Written by Mario Thorne and Adam van Heezik.


Tips for Second Year Law at Otago

Tips for Second Year – Written by Cara Crawford

A big welcome and congratulations to the newest members of the Law Faculty. You have made a fantastic choice to study law and you will experience an incredible amount of fun, self-development and learning over the next three to four years. The challenges of second year law are almost as infamous as law camp – by the end of second year you will know all about the screeching sound of the 11pm library alarm, how to make yourselves triple-shot coffees, and how to disguise yourself in a public law lecture to avoid Marcelo’s questioning. However, I can assure you that second year law is not all doom and gloom – this is also the year where you will learn how to think and act like a lawyer. The trick to mastering second year is to make things as easy on yourself and as possible. Here are my top tips on just how to do so.

  1. Learn how to read a judgment

Reading judgments. You will be doing a lot of this for the next three or four years so don’t leave it till third year to start! The great thing about reading judgments is that the more you read, the easier it gets – and the more you’ll learn how to understand what you are reading. Always put aside some time to go through the key cases, either before or after class. Find out what works best for you and get stuck in.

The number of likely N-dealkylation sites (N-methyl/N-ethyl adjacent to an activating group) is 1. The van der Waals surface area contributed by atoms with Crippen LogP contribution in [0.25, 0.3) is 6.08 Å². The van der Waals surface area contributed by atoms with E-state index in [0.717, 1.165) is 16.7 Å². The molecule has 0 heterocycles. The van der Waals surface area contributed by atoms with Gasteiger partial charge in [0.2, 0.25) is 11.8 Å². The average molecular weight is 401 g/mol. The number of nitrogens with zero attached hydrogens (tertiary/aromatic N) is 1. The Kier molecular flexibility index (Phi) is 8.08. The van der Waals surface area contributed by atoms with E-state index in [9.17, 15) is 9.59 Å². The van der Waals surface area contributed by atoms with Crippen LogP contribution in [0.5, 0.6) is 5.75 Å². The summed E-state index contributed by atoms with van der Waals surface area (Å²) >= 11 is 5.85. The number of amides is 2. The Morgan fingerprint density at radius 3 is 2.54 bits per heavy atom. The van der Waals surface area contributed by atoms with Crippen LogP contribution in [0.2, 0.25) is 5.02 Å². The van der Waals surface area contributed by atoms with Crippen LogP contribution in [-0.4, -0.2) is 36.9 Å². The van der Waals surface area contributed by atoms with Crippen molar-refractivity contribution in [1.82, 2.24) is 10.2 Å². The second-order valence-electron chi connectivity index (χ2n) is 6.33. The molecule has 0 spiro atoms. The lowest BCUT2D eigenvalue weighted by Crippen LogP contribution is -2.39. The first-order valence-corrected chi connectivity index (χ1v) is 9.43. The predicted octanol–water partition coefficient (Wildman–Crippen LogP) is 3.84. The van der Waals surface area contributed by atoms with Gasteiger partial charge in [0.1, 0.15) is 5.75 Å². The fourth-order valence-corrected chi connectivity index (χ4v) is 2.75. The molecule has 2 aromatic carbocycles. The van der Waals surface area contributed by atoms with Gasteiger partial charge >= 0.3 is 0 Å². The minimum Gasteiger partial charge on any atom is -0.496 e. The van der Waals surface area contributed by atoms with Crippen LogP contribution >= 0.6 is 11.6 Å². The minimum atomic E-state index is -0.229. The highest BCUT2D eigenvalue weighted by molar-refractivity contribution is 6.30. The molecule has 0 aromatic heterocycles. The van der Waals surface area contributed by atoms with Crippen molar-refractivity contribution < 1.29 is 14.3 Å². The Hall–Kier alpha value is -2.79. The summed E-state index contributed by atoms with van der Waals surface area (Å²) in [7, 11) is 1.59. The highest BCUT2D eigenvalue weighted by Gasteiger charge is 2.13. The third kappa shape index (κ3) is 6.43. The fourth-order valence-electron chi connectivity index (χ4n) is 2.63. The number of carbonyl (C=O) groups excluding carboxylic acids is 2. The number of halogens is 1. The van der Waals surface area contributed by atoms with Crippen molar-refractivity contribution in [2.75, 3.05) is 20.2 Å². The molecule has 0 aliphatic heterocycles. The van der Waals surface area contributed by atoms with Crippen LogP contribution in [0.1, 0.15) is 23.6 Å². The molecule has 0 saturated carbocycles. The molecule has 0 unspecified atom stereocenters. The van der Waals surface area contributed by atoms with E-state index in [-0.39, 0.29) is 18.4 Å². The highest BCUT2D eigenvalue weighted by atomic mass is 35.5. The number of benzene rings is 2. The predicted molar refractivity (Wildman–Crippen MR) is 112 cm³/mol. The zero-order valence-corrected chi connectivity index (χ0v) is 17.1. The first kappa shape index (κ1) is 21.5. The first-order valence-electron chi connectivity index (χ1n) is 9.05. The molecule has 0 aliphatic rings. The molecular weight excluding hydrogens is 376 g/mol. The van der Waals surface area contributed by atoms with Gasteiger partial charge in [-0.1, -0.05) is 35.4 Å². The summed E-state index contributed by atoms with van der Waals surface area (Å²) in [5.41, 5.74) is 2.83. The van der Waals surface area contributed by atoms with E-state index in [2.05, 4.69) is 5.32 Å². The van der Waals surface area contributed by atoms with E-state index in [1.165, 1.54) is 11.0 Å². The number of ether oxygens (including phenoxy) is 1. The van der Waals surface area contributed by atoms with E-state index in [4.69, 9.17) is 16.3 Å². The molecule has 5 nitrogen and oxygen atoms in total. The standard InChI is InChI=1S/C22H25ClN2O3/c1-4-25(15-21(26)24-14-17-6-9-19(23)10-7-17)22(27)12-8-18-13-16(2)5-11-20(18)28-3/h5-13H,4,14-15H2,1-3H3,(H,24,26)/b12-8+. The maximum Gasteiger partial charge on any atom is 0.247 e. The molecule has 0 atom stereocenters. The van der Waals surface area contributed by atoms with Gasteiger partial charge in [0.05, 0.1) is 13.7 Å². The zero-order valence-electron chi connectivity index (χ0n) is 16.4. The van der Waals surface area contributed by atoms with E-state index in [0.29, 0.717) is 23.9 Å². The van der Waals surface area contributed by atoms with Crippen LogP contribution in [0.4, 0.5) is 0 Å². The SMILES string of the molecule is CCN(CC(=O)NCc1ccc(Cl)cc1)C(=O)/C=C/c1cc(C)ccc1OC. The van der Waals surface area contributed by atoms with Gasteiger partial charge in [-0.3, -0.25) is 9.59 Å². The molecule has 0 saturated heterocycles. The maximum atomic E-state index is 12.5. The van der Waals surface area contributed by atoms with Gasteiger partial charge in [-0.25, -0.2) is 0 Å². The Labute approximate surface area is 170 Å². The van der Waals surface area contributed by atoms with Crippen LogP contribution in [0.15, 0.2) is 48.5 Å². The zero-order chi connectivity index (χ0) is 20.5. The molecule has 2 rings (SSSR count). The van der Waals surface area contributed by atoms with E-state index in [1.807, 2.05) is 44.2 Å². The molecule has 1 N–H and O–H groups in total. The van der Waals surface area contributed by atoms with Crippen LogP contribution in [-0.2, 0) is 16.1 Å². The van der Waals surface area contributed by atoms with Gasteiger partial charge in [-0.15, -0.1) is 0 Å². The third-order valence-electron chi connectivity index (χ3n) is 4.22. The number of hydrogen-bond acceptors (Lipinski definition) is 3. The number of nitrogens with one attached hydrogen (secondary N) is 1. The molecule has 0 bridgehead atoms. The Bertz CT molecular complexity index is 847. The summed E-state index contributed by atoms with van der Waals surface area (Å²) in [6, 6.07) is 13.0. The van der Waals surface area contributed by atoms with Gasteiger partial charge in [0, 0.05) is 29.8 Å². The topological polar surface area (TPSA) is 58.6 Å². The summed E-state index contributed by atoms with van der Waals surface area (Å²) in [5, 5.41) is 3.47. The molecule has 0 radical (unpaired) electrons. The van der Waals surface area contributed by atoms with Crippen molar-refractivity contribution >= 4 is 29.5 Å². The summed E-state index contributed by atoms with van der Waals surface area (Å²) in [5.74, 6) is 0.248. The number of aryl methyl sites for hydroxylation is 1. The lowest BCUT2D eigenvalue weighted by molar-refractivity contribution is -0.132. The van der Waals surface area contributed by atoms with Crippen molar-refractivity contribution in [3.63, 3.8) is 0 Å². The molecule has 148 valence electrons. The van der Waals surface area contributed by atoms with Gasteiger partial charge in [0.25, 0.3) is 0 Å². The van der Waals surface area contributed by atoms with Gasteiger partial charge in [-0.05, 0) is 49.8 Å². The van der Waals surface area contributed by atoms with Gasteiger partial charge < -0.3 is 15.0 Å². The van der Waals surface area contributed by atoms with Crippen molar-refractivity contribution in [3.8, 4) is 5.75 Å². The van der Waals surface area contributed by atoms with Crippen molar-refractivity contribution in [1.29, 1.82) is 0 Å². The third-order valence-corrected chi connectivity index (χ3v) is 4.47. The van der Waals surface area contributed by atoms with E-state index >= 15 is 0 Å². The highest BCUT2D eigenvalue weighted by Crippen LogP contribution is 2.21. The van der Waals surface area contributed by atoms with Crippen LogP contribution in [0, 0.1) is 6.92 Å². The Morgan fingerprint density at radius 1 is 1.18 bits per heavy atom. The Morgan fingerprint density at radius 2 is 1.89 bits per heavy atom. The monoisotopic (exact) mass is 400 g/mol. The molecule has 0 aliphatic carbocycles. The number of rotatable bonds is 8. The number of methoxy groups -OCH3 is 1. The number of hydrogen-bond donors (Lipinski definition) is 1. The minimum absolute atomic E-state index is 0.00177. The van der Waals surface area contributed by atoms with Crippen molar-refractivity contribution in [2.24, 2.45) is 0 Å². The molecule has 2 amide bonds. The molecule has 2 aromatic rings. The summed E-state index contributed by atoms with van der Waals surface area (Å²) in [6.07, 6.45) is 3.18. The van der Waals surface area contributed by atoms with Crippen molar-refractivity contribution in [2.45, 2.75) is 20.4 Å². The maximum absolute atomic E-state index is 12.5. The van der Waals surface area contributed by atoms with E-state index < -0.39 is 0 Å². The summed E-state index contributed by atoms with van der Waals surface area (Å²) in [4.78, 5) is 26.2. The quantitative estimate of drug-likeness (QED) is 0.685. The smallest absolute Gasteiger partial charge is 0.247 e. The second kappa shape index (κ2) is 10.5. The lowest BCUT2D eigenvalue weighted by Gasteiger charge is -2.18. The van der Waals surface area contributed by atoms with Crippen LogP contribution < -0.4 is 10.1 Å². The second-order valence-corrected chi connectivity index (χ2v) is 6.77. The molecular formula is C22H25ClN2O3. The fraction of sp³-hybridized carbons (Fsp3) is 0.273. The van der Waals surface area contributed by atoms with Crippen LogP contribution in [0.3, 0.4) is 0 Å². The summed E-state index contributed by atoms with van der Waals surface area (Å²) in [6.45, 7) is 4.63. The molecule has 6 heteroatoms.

1. Go to your tuts

This will be a common statement which you will hear more than once this year. However, there is truth to this common phrase! The tutorials provide an opportunity to put into practice what you have learned in an exam problem format. No matter how daunting the tuts may seem, trust me, it is much better for your grades (and stress levels come the end of the year) to practice in the tuts rather than the final exam.

  1. Get involved in law school

Being a part of law school just doesn’t involve turning up to class (and your tuts). Go to SOULS events, take the stage in law revue, play social sports, engage in junior competitions, join groups such as Te Roopu Whai Putake, and volunteer for groups like Women’s Refuge, Law for Change or the Animal Legal Defence Fund. SOULS offers some of the best events at Otago, so if you want to achieve your full social potential make sure you try to attend every event! Not only will this help you build connections with your fellow lawyers, but it will also introduce you to a (wonderful) world of cringey law puns.